Molly is a wonderful young woman who is doing great things in her own recovery. She was ready to start something new and so was I. She had a friend (Natasha Flood) who wanted to be involved. My son wanted to be involved. Another friend also wanted to be involved. Now, all five of us are doing our facilitator’s training in order to bring SMART Recovery to PEI.

SMART stands for “Self-Management and Recovery Training”.  We really like the SMART Recovery program and hope that you will too! Here is a bit of information so that you can make your own decision about it. You can find more on the SMART Recovery website. You can also take part in online meetings for addicts and families.


Their 4-Point Program offers tools and techniques for each point:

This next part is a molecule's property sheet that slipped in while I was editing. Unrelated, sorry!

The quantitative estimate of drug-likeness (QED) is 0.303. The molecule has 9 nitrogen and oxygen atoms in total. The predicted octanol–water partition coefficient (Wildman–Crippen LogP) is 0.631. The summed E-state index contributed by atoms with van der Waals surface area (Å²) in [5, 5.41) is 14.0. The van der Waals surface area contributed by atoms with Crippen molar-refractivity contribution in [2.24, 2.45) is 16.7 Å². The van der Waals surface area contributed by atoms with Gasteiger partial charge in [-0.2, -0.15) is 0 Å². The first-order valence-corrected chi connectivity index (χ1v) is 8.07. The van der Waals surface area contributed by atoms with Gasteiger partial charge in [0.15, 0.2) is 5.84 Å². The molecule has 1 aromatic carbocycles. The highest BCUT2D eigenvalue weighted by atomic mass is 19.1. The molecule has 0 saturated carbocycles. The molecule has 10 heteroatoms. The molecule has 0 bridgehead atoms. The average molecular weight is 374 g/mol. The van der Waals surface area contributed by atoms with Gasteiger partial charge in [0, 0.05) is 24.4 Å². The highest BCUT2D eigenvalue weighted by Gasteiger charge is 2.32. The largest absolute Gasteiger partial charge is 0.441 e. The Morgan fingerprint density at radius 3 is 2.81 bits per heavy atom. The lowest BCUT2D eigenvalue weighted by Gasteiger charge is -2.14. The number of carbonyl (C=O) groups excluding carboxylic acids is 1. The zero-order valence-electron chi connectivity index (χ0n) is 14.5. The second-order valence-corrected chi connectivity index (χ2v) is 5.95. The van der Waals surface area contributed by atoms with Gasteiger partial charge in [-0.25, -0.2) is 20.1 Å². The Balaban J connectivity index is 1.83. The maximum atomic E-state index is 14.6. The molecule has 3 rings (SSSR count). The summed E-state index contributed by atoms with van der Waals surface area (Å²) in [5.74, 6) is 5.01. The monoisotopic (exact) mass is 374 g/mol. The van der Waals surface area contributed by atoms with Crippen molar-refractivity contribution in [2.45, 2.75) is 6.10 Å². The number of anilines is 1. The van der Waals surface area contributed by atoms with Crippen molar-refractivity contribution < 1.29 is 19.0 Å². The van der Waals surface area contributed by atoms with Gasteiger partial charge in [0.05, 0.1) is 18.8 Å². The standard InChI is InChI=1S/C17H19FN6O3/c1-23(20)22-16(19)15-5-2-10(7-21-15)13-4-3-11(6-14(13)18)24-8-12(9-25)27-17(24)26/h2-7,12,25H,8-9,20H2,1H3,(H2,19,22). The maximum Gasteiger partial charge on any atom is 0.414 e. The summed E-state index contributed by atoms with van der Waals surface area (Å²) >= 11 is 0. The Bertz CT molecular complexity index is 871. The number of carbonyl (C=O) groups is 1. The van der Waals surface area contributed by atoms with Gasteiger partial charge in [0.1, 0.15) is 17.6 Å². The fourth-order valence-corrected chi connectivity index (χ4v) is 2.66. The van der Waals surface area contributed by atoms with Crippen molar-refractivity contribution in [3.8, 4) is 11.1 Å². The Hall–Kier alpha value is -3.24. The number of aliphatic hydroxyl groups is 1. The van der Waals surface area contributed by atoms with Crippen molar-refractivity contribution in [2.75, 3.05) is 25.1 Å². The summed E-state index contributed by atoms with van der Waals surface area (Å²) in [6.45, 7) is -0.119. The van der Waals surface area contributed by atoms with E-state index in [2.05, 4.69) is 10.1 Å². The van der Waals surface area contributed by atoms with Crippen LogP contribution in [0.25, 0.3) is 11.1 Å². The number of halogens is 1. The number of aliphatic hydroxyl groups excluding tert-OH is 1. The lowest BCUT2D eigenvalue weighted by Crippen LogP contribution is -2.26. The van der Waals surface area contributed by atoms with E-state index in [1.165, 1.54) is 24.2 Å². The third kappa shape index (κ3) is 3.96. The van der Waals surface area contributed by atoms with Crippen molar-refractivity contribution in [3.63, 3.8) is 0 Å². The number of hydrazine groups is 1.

1. Building and Maintaining Motivation
2. Coping with Urges
3. Managing Thoughts, Feelings and Behaviours
4. Living a Balanced Life


• Teaches self-empowerment and self-reliance.

• Provides meetings that are educational, supportive and include open discussions.

• Encourages individuals to recover from addiction and alcohol abuse and live satisfying lives.

• Teaches techniques for self-directed change.

• Supports the scientifically informed use of psychological treatments and legally prescribed psychiatric and addiction medication (Methadone, Suboxone, etc.).

• Works on substance abuse, alcohol abuse, addiction and drug abuse as complex maladaptive behaviors with possible physiological factors.

• Evolves as scientific knowledge in addiction recovery evolves.

• Differs from Alcoholics Anonymous, Narcotics Anonymous and other 12-step programs.


SMART Recovery has a scientific foundation, not a spiritual one. The program teaches increasing self-reliance, rather than powerlessness. The meetings are discussion meetings in which individuals talk with one another, rather than to one another. They encourage attendance for months to years, but probably not a lifetime. There are no sponsors in SMART Recovery.  They also discourage use of labels such as "alcoholic" or "addict".